Investment group Ares Capital has purchased the venue manager's parent company, American Capital, for a cash and stock transaction of over $3bn
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Having survived the most difficult year in live music history, the optimistic Move Concerts CEO offers his predictions for the year ahead
By IQ on 17 Dec 2020
As the worst year in the history of the live music business finally nears its end, IQ caught up with several industry leaders ahead of the new year, asking for their predictions for 2021, as well as the lessons they can take forward from 2020.
Here, Phil Rodriguez of Move Concerts, South America’s biggest independent promoter, speaks about the challenges that lie ahead, including the opportunities for emerging and local artists, and why cooperation will be important than ever on live music’s road to recovery…
IQ: This year has been difficult, to put it mildly, but have there been any positive aspects you are taking forward from this annus horribilis?
PR: Aside from spending more time with family… business-wise, it was a power kick in the ass that made us all look at costs, reinvent ourselves, etc. We got into the streaming business with LivePass Play and expanded our management roster.
When the “curtain opens” again, we will have more tools in our toolbox and run leaner and meaner.
How has coronavirus vaccine news changed the conversations you are having with colleagues, agents, artists, venues, etc.?
Everyone I have spoken with is more positive. The vaccine was the thing everyone was waiting for. Finally hope, and a better idea of timelines.
Livestreamed shows have shown that fans will pay to see their favourite acts remotely. How do you imagine this technology might develop when regular touring activity resumes?
The shut down of live events made the streaming business grow and become a new asset in our business. It will evolve and find its niche once live events come back – marketing, special launches, tour end (or start), streams, etc.
What advice or encouragement can you give to those who were hoping to break through in 2020, knowing that the market is going to be overcrowded with onsales when the industry gets back to work?
The upside for many artists is that they had over a year off the road to write, record, write, record. When they go out, in many cases, it will not be with just one or two singles out. It will be three-plus deep. That will help.
But be careful with dates/routings and be clever with what extra value your show offers to the punters. Is it priced right? Is the show a must-see? There will be a tsunami of tours!
“Moving forward with new routings and tours, we better be speaking with each other!”
Do you think Latin America’s return to business will be a different experience from that elsewhere?
The lockdowns in most of LatAm were very strict. Folks are inching to go out.
LatAm markets will open sooner – but with local artists. In fact, Brazil started having socially distanced concerts in Sao Paulo this month (50% of capacity up to a max of 2,000 with social distancing, seated). Rio, as of 1 November, can have up to 50% of capacity seated and socially distance, Buenos Aires has theatres opened with 30% capacity and socially distanced. Chile starts with socially distanced shows end of the month, and Uruguay never locked down and has live events at 30% of capacity. Only Peru, Colombia, Puerto Rico and Central America are still without live events.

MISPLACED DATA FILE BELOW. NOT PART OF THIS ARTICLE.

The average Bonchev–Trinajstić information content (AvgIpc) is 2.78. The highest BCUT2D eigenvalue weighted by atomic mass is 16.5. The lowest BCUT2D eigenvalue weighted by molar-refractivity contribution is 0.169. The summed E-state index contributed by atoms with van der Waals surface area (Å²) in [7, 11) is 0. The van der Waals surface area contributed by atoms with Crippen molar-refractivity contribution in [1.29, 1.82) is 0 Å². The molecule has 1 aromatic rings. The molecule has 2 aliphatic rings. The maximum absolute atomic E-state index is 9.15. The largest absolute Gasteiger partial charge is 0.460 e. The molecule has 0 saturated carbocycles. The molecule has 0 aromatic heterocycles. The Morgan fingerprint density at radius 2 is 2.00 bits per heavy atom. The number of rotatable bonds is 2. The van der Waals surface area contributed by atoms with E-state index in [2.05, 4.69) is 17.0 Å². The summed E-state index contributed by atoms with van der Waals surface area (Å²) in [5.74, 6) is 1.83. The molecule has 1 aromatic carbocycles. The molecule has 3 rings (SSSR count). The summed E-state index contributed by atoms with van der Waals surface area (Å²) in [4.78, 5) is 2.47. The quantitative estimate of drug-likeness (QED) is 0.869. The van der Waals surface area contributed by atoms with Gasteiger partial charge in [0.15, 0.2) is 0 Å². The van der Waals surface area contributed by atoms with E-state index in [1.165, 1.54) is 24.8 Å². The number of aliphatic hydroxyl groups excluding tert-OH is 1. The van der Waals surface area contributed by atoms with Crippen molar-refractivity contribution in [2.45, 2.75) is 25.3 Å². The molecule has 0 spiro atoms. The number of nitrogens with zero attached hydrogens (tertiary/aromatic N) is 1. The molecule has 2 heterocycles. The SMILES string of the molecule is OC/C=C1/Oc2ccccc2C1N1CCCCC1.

The front end of the ‘opening’ of concerts around the world will be with local artists. A great opportunity for them to take advantage of and be front and centre.
The way various rival firms have cooperated and collaborated for the common good during the pandemic has been impressive. What hopes do you have that closer industry bonds can continue, post-Covid?
It has always been the smart thing to do. I have always felt that there is a sense of community in our business – no matter how warped we may seem at times!
We just went through a storm like never before. No one in our business was immune. No one will forget this black swan and, also, who stood solid in the storm.
Plus, moving forward with new routings, tours, etc., we better be speaking with each other!
What do you think the biggest challenges are going to be for Live 2.0, and how do you think industry leaders can best guide the business as things reopen?
Everyone will come back wanting to make up for the time lost and costs incurred. This should not cloud our decisions.
Finally, are there any bad habits the industry had that you are hoping might disappear when normality returns?
Yes, high ticket prices! We better look at ticket prices carefully.
There are more reasons than ever before: many people lost their jobs or businesses, others burned through their cash reserves, many currencies devalued during the pandemic, and there will be a lot of options for the consumer – from tours, to sports, to travel, etc. All the things most folks gave up for over a year.
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